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In Drama’s Final Act, Trump Portrays Both Confident Hero and Aggrieved Victim

Columns appearing on the service and this webpage represent the views of the authors, not of The University of Texas at Austin.

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The presidency of Donald Trump has reached its most critical hour. Trump sees himself as the vaunted protagonist against the ropes in a seemingly losing battle pitted against his antagonist. Just as with many of the movies we watch or the stories we read, we want the protagonist to give up, as he manages to snatch victory from the jaws of defeat.

The antagonist is defeated and the credits roll, with the hero frozen in a victory pose for all to see and cheer. That is at least part of the perception Trump wants to create in the eyes of the American public.

Trump sees the world through the eyes of professional wrestling, a staged ballet with clear winners and losers. In wrestling, the results are predetermined and the event primarily functions as entertainment for the masses. The battle is about how well you sell yourself to the crowd, not about the truth of the match. Information that interferes with your narrative is, by default, fake news, regardless of its veracity.

But in reality, it is much more.

Trump is engaged in a fight for his political legacy. Success hinges upon how effectively he can invalidate the legitimacy of votes for his opponent. The totals matter less than the perception of the results.

In his mind, all votes in his favor are genuine and his opponents are fabricated — and he has to give the performance of his life to sell the crowd his story. He wants to play both the confident protagonist and aggrieved victim simultaneously. All votes against him are rigged while any in his favor are legitimate.

American democracy should not rest upon the belief that those who are the loudest or behaved the angriest are the most correct. Voting is not a performance. It is an exercise of one of our citizenry’s most fundamental rights. In American elections, we shake the hands of the winners and console the defeated.

When John Adams lost reelection to Thomas Jefferson in the 1800 election, he gave us the road map for presidential behavior. Presidents peaceably surrender power because our democracy is more important than any one man. Whether Trump ultimately wins or loses, his actions now will be his lasting legacy. Government is not theater, and people need a leader who will always move us forward and not simply revel in the roar of the crowd.

Ballot counting is also not a nefarious scheme. People who work for our government do not do it for money or fame. They dedicate their professional lives toward helping it operate in a predictable and fair way. These people are our neighbors, the people who play piano at our religious services, and the people who volunteer at the library on weekends. They are not mustache-twirling villains engaged in an overly complicated plot. These people are average citizens doing an extremely stressful job often for long hours with little pay. They do it because they want it fair and right. They want democracy to work for all of us, and not just for some of us.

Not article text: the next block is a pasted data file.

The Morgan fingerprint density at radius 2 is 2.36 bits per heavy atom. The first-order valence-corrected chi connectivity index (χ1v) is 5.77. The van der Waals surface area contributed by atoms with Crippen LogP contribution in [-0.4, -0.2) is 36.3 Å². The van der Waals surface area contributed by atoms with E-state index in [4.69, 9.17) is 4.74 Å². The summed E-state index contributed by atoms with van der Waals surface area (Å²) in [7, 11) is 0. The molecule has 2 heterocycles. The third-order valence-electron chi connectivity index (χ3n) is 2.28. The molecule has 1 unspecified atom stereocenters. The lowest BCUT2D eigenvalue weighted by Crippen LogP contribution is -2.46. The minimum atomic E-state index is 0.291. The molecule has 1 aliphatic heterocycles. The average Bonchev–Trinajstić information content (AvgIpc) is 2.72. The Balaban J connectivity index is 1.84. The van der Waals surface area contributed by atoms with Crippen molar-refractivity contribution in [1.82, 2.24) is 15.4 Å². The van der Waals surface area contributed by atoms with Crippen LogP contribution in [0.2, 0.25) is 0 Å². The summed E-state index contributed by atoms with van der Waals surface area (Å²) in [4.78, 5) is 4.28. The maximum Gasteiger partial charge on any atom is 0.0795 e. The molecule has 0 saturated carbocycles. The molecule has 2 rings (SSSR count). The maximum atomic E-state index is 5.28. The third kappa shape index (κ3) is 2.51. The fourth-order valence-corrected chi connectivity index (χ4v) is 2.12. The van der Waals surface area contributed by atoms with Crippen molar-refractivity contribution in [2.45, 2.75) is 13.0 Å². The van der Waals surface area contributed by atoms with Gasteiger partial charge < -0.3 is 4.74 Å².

We must, as a nation, keep in mind that every presidential election really exists as 50 separate state elections conducted on the same day. The hallmark of a democracy is a free and fair election. Every state has its own rules and regulations.

Disappointment is not fraud. This election has shown us our strength and our weaknesses, and both parties have a lot of work ahead of them for the public. The voters have spoken through the ballot box, and it is up to our elected officials to pay careful attention to their voices.

Shannon Bow O’Brien is an assistant professor of instruction in the Department of Government at The University of Texas at Austin.

A version of this op-ed appeared in the San Antonio Express News, Austin American-Statesman and the Abilene Reporter News.

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Texas Perspectives is a wire-style service produced by The University of Texas at Austin that is intended to provide media outlets with meaningful and thoughtful opinion columns (op-eds) on a variety of topics and current events. Authors are faculty members and staffers at UT Austin who work with University Communications to craft columns that adhere to journalistic best practices and Associated Press style guidelines. The University of Texas at Austin offers these opinion articles for publication at no charge. Columns appearing on the service and this webpage represent the views of the authors, not of The University of Texas at Austin.

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